After I got Ben up from his "nap"* yesterday, I asked him (in sign language) whether he wanted his hearing aid and CI. He said, "No, not yet. I will be deaf for awhile."
So we hung out in his room and played, I signed and he spoke, and he had a merry time being deaf for awhile. Then he asked for his equipment. I put it on and he went back to being hearing.
I thought this was really nice. He has a choice of two ways of being in the world. It's clear that most of the time, he prefers to be hearing. But I feel good about the fact that he's not opposed to being deaf, or frightened by it, and in fact sometimes it suits his mood. Mind you, he won't always get to choose -- he doesn't get to take off his equipment in the middle of 4th grade Social Studies just because he isn't interested in hearing how a bill becomes law. (Some of us might like to have that option, but I'm not going to let him exercise it.)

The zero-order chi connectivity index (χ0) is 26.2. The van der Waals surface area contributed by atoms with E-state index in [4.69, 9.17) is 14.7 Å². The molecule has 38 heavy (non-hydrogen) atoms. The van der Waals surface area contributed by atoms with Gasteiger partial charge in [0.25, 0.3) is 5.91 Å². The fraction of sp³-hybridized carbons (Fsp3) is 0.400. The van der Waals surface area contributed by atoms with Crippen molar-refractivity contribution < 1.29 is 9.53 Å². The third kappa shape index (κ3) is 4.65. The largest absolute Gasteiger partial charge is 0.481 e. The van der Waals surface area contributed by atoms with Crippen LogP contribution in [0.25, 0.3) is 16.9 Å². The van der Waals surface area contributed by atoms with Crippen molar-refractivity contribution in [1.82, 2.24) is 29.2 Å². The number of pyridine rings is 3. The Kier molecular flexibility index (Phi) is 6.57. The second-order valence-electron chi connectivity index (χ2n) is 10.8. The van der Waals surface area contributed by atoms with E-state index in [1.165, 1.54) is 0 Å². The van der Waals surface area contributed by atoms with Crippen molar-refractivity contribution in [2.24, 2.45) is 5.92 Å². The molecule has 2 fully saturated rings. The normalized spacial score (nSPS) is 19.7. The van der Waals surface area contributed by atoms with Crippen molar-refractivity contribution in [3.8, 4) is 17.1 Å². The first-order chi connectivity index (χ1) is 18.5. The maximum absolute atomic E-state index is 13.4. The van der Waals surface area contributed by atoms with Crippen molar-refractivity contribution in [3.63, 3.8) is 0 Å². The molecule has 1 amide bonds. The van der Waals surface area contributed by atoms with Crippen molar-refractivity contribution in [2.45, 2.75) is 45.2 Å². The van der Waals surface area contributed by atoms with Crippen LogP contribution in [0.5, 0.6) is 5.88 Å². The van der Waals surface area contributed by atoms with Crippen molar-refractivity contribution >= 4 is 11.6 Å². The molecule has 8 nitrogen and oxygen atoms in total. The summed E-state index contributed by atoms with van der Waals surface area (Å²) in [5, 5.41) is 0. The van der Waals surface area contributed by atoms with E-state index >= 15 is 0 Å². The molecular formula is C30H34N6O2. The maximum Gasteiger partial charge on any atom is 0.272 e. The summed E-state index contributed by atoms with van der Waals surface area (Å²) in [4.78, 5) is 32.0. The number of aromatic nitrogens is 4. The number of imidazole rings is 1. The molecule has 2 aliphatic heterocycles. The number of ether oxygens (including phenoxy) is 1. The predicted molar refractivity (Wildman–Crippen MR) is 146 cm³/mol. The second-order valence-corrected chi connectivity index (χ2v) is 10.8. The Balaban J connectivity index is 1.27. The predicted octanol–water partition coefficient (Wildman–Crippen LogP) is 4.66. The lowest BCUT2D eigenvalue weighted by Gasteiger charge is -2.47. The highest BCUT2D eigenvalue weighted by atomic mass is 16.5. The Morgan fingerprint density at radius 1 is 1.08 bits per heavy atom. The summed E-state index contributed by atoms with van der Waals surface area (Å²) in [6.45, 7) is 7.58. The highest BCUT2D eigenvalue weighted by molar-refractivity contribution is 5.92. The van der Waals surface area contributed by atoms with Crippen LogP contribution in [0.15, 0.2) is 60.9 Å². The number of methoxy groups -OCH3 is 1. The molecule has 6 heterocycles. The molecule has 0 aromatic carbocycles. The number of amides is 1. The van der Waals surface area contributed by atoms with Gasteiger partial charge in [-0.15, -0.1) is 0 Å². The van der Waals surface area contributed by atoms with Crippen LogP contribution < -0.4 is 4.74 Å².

Maybe I've just succumbed to criticism from the Deaf community that in deciding to give my child access to sound and to raise him orally, I'm operating on the premise that deafness is shameful and intrinsically bad, and I'm instilling that sense of shame in him. (I'm not doing either, by the way.) Could be -- I'm very sensitive to criticism. Even if that's the case, maybe it's a good thing, if it makes me more thoughtful about my own attitude toward Ben's deafness and how it shapes his developing awareness of it. Whatever. Seems like he's on a pretty healthy track right now.
*Yeah, he's just about given up naps -- mostly. We still insist on a period of Quiet Time, as they do at daycare, where we take off his equipment and he lies quietly in bed, and every now and then he'll surprise us by falling asleep. But we can never count on it. Sigh.
The first Parent teacher conference
1 month ago